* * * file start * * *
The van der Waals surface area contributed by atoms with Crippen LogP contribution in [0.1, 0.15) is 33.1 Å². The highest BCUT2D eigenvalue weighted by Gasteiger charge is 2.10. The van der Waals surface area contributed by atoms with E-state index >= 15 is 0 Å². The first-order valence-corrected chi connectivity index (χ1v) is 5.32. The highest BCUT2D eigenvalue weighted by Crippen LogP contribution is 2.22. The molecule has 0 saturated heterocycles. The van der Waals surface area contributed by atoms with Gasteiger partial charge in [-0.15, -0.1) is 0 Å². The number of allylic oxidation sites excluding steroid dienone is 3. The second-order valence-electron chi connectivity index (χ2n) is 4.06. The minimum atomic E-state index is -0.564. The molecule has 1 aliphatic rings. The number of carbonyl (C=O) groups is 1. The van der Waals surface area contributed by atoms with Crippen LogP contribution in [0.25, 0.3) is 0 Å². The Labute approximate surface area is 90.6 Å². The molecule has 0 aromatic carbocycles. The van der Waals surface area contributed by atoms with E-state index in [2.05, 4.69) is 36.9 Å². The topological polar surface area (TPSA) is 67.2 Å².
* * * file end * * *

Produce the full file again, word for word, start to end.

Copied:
The van der Waals surface area contributed by atoms with Crippen LogP contribution in [0.1, 0.15) is 33.1 Å². The highest BCUT2D eigenvalue weighted by Gasteiger charge is 2.10. The van der Waals surface area contributed by atoms with E-state index >= 15 is 0 Å². The first-order valence-corrected chi connectivity index (χ1v) is 5.32. The highest BCUT2D eigenvalue weighted by Crippen LogP contribution is 2.22. The molecule has 0 saturated heterocycles. The van der Waals surface area contributed by atoms with Gasteiger partial charge in [-0.15, -0.1) is 0 Å². The number of allylic oxidation sites excluding steroid dienone is 3. The second-order valence-electron chi connectivity index (χ2n) is 4.06. The minimum atomic E-state index is -0.564. The molecule has 1 aliphatic rings. The number of carbonyl (C=O) groups is 1. The van der Waals surface area contributed by atoms with Crippen LogP contribution in [0.25, 0.3) is 0 Å². The Labute approximate surface area is 90.6 Å². The molecule has 0 aromatic carbocycles. The van der Waals surface area contributed by atoms with E-state index in [2.05, 4.69) is 36.9 Å². The topological polar surface area (TPSA) is 67.2 Å².